But let me focus on the liberal, militant homosexual activist who says, “What I’m doing is NOT wrong!  I am NOT going to change.  I demand that I be able to continue to be EXACTLY what I am and keep doing EXACTLY what I’m doing.”  And of course that attitude and the behavior that flows from that attitude is the essence of what St. Paul describes in Romans chapter one.

But now let’s take this discussion away from militant homosexual rebellion and focus on ourselves: how many of us are defiantly holding on to attitudes and feelings and beliefs and behaviors and activities that we KNOW are not right before God?

Most of us need some refining.  Many of us need some serious melting down.

But God has ordained the universe such that we have to be willing to let Him work His ways and His wonders in us.  He gave us free will and He respects the free will He gave us as part of our being created in the Imago Dei (in His image).  And ultimately, we each of us have to come to that point in that circumstance where we need to realize, to recognize, that we are not where we need to be inside and that we need to be refined and transformed into something different.

Sometimes that process if unpleasant, even painful.  I’ve got to go through a surgery to re-attach a ruptured tendon.  I don’t look forward to it.  I don’t look forward to the whole day.  I don’t look forward to the recovery and the pain I will be in and the difficult rehabilitation it will take to successfully put me back together again.  But I am willing to go through it because I am looking to the (better) end result.  That said, I know a very pretty young woman who has a broken clavicle that literally comes loose but won’t have the surgery to get fixed up because she fears the process too much.  There are a lot of better things she would be able to do if she just went through the pain and had the surgery, but fear paralyzes her.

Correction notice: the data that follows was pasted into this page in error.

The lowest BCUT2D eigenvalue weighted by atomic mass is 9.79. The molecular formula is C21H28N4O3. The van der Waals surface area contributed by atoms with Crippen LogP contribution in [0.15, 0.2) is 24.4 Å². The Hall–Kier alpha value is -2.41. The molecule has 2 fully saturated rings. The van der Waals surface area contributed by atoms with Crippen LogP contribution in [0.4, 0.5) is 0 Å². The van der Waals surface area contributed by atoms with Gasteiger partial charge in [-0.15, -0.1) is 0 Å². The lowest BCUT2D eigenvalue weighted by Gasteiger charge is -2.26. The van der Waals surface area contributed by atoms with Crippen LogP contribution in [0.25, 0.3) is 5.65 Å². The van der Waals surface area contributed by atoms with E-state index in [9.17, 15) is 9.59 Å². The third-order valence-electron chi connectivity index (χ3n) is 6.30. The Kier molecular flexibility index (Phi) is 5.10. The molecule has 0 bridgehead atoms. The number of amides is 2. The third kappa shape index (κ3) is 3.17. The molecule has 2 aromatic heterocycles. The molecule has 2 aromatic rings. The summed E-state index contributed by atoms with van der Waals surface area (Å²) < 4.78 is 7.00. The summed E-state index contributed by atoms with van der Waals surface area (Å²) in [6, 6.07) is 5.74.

We’re often like that young woman.  We don’t want to change and we certainly don’t want to BE changed.  We desperately cling to who we are even though who we are is broken.

We have to acknowledge that something isn’t right in us.  We have to acknowledge that we’re broken.  And we have to be willing to trust God and allow Him to refine us and even melt us down and reshape us into what HE wants us to be.

Dr. Phil (a different Phil from Duck Dynasty’s Phil Robertson) used to say to dysfunctional people living dysfunctionally, “How’s that working out for you?”  If nothing else, let your failures guide you to God’s way.  Stop banging your head against a wall of your own choosing and let God shape you to be something different and better.

That’s my prayer for me.  And I hope it’s your prayer for you.

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3 Responses to “Discoveries In Prayer And Trusting In The Lord”

  1. dog walker Says:

    Voire Dire….
    A while ago I had jury duty and was marched into a courtroom with what seemed like 30 or so other jurors for voire dire. Turns out the case was to be about some Hispanic lady claiming a slip and fall against Costco.
    Wierd about voire dire is that they did give us potential jurors a bit of background about the case. The lady’s claim was that she stepped on a landscaping rock that was in the parking lot and it caused her to fall and sustain some painful injury to her elbow.
    So I was kind of disgusted with the whole thing, you know, kind of hoping that my jury duty would be about something a bit more dramatic like a murder trial or something.
    So I sits during voire dire pretty much ignoring everything reading a paperback while the plaintiff’s and defense’s attourneys interviewed ‘all’ of the jurors asking them if they could be fair. You know how that goes.
    What was wierd was that I was the very last guy they got to in the interview process and it was the defense, Costco’s attorney, that interviewed me.
    So this attourney, kind of an attractive lady as I recall, calls on me and I’m a bit bellicose about the whole circus.
    She says, “Mr. Dog Walker.”
    Kind of belligerently I replies, “What?”
    She asks, “Well, do you have any experiences with this kind of trial or these people that might affect your ability to be an impartial juror?”